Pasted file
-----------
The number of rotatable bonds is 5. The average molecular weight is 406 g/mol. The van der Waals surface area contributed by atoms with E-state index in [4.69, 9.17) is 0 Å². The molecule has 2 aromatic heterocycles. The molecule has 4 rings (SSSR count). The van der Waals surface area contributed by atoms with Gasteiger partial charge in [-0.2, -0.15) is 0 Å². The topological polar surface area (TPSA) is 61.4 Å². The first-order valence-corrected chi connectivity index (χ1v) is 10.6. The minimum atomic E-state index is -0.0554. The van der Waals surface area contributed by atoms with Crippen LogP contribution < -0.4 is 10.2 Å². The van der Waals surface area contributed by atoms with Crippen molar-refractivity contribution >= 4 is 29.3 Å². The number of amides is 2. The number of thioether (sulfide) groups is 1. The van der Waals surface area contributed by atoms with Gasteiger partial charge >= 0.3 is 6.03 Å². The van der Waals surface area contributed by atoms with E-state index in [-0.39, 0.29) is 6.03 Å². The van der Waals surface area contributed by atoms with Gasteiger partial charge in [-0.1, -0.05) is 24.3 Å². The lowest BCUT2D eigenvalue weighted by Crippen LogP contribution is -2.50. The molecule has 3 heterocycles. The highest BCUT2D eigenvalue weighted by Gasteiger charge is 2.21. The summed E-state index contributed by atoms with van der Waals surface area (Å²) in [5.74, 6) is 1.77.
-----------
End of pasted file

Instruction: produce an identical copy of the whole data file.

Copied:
The number of rotatable bonds is 5. The average molecular weight is 406 g/mol. The van der Waals surface area contributed by atoms with E-state index in [4.69, 9.17) is 0 Å². The molecule has 2 aromatic heterocycles. The molecule has 4 rings (SSSR count). The van der Waals surface area contributed by atoms with Gasteiger partial charge in [-0.2, -0.15) is 0 Å². The topological polar surface area (TPSA) is 61.4 Å². The first-order valence-corrected chi connectivity index (χ1v) is 10.6. The minimum atomic E-state index is -0.0554. The van der Waals surface area contributed by atoms with Crippen LogP contribution < -0.4 is 10.2 Å². The van der Waals surface area contributed by atoms with Crippen molar-refractivity contribution >= 4 is 29.3 Å². The number of amides is 2. The number of thioether (sulfide) groups is 1. The van der Waals surface area contributed by atoms with Gasteiger partial charge >= 0.3 is 6.03 Å². The van der Waals surface area contributed by atoms with E-state index in [-0.39, 0.29) is 6.03 Å². The van der Waals surface area contributed by atoms with Gasteiger partial charge in [-0.1, -0.05) is 24.3 Å². The lowest BCUT2D eigenvalue weighted by Crippen LogP contribution is -2.50. The molecule has 3 heterocycles. The highest BCUT2D eigenvalue weighted by Gasteiger charge is 2.21. The summed E-state index contributed by atoms with van der Waals surface area (Å²) in [5.74, 6) is 1.77.